Anyway, I’m referring to street gangs, though I’m not sure of a precise definition. I was thinking specifically of gangs that originated in Chicago (since I live here and gang signs/colors/etc. are prevalent near the college I attend), such as the “Black P Stones” (membership: 30,000-42,000), the “Latin Kings” (membership: 20,000-35,000), since a considerable amount of violent crime in Chicago is associated with gang activity.

        But in response to your question about whether white males with means constitute a gang – yes, they could. There are plenty of white supremacist gangs, most of which are motorcycle gangs – the Outlaws, Pagans, and Mongols are examples – that generate a lot of money from trafficking meth and cocaine. Also, the ‘Black’ in ‘Black P Stones’ doesn’t mean that members are exclusively black – there are latin, white, and arab members, among others. The same goes for the Latin Kings – most are Latin, but it’s not a hard-and-fast rule.

        Forgive my disregard for political correctness, but, first, I don’t think I said anything offensive and, second, living in a bad part of one of America’s most violent cities has made me insensitive to the fluffy political buzzwords that pundits use to describe gang violence.

  1. It would be interesting to do the same plot, assuming the data were available, for the top N cities of the United States. Bureau of Justice Statistics? CDC also has a (better) tabulation of homicides by guns. This would let us check P(\text{guns per capita and homicides}|\text{country}=\text{United States}).

    1. Hello Jan, thanks a lot for the helpful comments! I agree, it would be very interesting to see this plot for the US states, I’ll be sure to check out the links you provided and see what I can cook up from these. Have a nice day!

  2. @Samchappelle,
    Thanks for your reply. I wasn’t at all concerned about “politically correct” anything. I was simply asking for a crisp definition of something which needed to be measured. I did not think, in your post of August 24, 2013 at 1:40 pm, you were actually talking about street gangs but, rather, some kind of wider cultural phenomenon in order to explain the United States as outlier. I know the author said “Just in case anyone cares, I blame the gang and hip-hop culture.” However, unless white suburbia is embracing such culture, it is not a compelling explanation for gun homicides there. According to circumstances of killings, gang-related murders just don’t explain it: http://www.fbi.gov/about-us/cjis/ucr/crime-in-the-u.s/2010/crime-in-the-u.s.-2010/tables/10shrtbl10.xls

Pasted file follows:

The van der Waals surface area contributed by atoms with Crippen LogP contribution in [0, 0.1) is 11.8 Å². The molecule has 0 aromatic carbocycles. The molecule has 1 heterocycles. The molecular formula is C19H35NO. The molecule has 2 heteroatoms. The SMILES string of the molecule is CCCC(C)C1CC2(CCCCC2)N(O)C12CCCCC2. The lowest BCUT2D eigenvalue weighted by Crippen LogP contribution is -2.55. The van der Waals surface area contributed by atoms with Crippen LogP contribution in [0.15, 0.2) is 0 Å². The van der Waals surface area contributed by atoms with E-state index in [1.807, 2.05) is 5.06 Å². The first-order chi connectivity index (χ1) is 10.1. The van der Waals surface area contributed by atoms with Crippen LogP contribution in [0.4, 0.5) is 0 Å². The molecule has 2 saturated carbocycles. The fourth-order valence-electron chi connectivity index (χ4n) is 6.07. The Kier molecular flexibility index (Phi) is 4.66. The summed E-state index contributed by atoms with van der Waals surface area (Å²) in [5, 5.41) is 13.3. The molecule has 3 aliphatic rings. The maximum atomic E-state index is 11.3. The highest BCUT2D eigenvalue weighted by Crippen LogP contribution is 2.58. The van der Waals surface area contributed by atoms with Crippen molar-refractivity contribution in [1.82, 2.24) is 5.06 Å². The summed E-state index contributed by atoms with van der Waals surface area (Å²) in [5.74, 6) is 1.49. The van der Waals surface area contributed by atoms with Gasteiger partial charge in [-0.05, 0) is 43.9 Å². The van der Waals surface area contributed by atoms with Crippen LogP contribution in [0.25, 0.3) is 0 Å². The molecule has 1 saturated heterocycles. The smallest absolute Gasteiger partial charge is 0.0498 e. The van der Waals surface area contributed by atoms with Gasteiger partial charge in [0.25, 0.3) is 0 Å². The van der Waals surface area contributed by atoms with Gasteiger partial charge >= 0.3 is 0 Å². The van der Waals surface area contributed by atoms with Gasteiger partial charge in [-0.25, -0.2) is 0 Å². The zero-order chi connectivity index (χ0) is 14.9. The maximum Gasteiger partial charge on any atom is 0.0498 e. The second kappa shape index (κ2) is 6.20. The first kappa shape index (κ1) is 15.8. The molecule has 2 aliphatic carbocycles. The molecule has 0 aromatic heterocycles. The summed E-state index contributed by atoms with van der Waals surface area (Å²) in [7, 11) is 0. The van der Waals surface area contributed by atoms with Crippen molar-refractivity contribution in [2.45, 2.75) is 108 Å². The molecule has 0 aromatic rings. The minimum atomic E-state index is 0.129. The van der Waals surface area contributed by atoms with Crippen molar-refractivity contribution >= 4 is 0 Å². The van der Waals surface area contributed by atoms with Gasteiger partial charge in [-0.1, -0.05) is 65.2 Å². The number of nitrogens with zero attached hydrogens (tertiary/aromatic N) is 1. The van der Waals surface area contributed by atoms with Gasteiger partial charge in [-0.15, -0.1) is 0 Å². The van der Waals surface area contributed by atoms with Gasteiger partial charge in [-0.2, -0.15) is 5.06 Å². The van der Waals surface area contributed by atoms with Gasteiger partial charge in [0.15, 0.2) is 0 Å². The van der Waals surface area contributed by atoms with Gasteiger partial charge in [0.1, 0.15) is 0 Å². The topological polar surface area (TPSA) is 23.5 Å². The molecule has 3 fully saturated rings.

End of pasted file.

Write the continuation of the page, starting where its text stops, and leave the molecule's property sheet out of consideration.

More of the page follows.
Also, I would take exception to the author’s conclusion that because no other countries show the correlation, the prevalence of gun ownership cannot be an explanation in the United States. After all, the density of gun ownership, according to the figure, is 50% higher than the nearest other country. The figure does not have a lot of statistical relevance or power, and needs to be broken out more carefully. If I were doing the study (which I won’t: I’m not interested in it that much) I would break it out as conditional morbidity by firearm rates, that is, map the density of firearm morbidity across various spatial densities, like per capita income or density of non-violent crime, and things like that.

    In my experience, “surprises” arise because of a poorly framed question.